2. From my understanding, D’Antoni is good at defining roles. Thus, our bench should improve under his system. However, essentially, our team’s success will not totally depend on D’Antoni’s coaching and the obvious health factors of our team, but also largely on Nash. We’re probably going to be seeing a slowed-down version of D’Antoni/Nash’s Suns teams.

    Also: I don’t understand how Ebanks, an NBA player with deep pockets, does not have the sense to afford a taxi.


  3. Despite no Nash, poor FT shooting, an interim coach, no “system” AND way too many turnovers, the Spurs game was supremely winnable. Disappointed that a fine effort ended up in a L. But (and this is not an argument for a “moral victory” as a loss is a loss) I’m am pleased with the defensive energy & effort. So far this year the Spurs have had a FG % of 47.4%. We held them last night to 39.8% which is their lowest of the year! And they have only scored as few as 84 points one other time, in their 8 games so far, and that was in the blowout loss to the Clippers. Interestingly, they won an earlier close game with OKC by an almost identical score 86-84.

    The Lakers are showing strong progress and for those bemoaning the 3-5 start, remember that many of us expected a L in Portland and to SA. The other three losses are on Brown and a team that was playing as though they were somnolent which is really Brown’s fault too. Bottom line: I am confident that we will be a top 3 seed by the end of the season. 74 more games to play and I expect us to win 70% of those which would translate into a 58 W game regular season.


  4. So, I guess that Nate McMillan isn’t going to be offered a position on the Lakers’ staff?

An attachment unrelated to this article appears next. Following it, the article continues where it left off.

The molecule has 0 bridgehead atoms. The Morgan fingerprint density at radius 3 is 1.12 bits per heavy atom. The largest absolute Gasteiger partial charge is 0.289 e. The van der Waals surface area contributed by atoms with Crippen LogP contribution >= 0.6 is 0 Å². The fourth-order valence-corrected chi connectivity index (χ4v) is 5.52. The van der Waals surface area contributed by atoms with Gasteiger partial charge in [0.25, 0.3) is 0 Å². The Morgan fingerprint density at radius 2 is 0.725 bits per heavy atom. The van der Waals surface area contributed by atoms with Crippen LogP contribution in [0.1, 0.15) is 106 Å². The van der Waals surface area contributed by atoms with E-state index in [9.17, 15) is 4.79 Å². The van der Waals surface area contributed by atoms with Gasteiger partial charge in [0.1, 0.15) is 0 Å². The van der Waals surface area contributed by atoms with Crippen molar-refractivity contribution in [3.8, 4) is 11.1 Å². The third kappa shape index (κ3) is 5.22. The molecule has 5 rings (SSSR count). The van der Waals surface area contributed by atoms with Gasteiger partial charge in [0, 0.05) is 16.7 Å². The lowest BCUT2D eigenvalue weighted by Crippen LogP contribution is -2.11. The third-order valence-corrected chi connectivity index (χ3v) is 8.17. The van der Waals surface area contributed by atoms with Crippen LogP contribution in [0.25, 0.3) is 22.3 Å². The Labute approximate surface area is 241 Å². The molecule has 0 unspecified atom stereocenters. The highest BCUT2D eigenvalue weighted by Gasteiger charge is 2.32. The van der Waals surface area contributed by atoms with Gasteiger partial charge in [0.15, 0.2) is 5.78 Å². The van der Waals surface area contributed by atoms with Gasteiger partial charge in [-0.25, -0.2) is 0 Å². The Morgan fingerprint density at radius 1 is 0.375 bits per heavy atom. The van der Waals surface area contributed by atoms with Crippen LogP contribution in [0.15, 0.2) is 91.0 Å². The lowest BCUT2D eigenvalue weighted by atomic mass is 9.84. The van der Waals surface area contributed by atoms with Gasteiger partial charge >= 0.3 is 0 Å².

5. Oops transposition error..Spurs FG% 38.9 not 39.8%


  6. Why D’Antoni cannot call McMillan NOW?


  7. D’antoni isn’t calling McMillan because he’s got some class. He realizes the assistants already there are innocent bystanders in the whole soap opera and he doesn’t see any point in starting from scratch at this point so might as well given the staff there a chance. He received calls from Svg strongly recommending he keep steve clifford as clifford was svgs assistant in orlando and developed the defense for howard that allowed him to cover for weaker teammates.
    The only assistant that d’antoni is going to add is his brother dan -who was his assistant in phoenix and ny.


  8. We many not get Nate. But we still got Bernie!


  9. Considering the Chris Webber rant is coming from a guy that has hung his own homeboys out to dry that’s pretty rich. D’antoni was in a no win situation and was becoming a lame duck coach with an ill fitting team – and when melo came back and started pouting he didn’t have the total backing of ownership. He didn’t feel he was the right fit for the team and his heart wasn’t in it. Nothing wrong w walking away quietly. he never bad mouthed anyone other than to say it didnt work and he made some mistakes. Chandler, melo, and lin all have great things to say about him- and duhon and felton had their best years with him. Webber is a vapid talking head.


  10. Well , on the possible hiring of McMillan, I would advocate assembling the best staff possible. The holdover staff were not innocent bystanders, they were part of a failed experiment. The stakes are too high to consider hurt feelings. I say hire the best staff possible. Of course, if Mike D. WANTS Brown’s guys, so be it.